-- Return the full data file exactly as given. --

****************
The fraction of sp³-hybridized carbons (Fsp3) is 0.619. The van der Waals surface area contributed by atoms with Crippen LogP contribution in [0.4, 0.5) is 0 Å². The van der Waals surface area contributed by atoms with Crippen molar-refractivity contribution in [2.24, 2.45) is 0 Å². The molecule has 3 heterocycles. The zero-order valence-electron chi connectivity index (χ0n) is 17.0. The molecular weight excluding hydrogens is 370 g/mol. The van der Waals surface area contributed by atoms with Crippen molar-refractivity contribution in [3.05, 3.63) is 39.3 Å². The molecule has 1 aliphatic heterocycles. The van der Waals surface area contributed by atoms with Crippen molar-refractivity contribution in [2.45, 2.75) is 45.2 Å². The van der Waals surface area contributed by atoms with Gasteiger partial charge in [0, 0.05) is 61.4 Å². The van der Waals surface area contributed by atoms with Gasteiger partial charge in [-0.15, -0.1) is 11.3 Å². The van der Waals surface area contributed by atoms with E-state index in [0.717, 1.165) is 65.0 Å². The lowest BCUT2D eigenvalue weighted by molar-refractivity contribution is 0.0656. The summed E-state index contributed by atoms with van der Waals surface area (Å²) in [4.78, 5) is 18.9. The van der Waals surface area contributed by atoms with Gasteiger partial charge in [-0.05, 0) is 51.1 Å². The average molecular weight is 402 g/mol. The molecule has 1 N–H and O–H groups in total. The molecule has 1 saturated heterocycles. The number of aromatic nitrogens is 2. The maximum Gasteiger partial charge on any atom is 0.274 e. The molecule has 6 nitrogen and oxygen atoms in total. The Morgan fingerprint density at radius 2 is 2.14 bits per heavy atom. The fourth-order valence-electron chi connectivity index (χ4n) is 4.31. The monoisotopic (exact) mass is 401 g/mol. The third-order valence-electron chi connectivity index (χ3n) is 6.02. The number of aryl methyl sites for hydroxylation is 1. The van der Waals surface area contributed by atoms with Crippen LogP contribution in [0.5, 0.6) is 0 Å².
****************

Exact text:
The fraction of sp³-hybridized carbons (Fsp3) is 0.619. The van der Waals surface area contributed by atoms with Crippen LogP contribution in [0.4, 0.5) is 0 Å². The van der Waals surface area contributed by atoms with Crippen molar-refractivity contribution in [2.24, 2.45) is 0 Å². The molecule has 3 heterocycles. The zero-order valence-electron chi connectivity index (χ0n) is 17.0. The molecular weight excluding hydrogens is 370 g/mol. The van der Waals surface area contributed by atoms with Crippen molar-refractivity contribution in [3.05, 3.63) is 39.3 Å². The molecule has 1 aliphatic heterocycles. The van der Waals surface area contributed by atoms with Crippen molar-refractivity contribution in [2.45, 2.75) is 45.2 Å². The van der Waals surface area contributed by atoms with Gasteiger partial charge in [0, 0.05) is 61.4 Å². The van der Waals surface area contributed by atoms with Gasteiger partial charge in [-0.15, -0.1) is 11.3 Å². The van der Waals surface area contributed by atoms with E-state index in [0.717, 1.165) is 65.0 Å². The lowest BCUT2D eigenvalue weighted by molar-refractivity contribution is 0.0656. The summed E-state index contributed by atoms with van der Waals surface area (Å²) in [4.78, 5) is 18.9. The van der Waals surface area contributed by atoms with Gasteiger partial charge in [-0.05, 0) is 51.1 Å². The average molecular weight is 402 g/mol. The molecule has 1 N–H and O–H groups in total. The molecule has 1 saturated heterocycles. The number of aromatic nitrogens is 2. The maximum Gasteiger partial charge on any atom is 0.274 e. The molecule has 6 nitrogen and oxygen atoms in total. The Morgan fingerprint density at radius 2 is 2.14 bits per heavy atom. The fourth-order valence-electron chi connectivity index (χ4n) is 4.31. The monoisotopic (exact) mass is 401 g/mol. The third-order valence-electron chi connectivity index (χ3n) is 6.02. The number of aryl methyl sites for hydroxylation is 1. The van der Waals surface area contributed by atoms with Crippen LogP contribution in [0.5, 0.6) is 0 Å².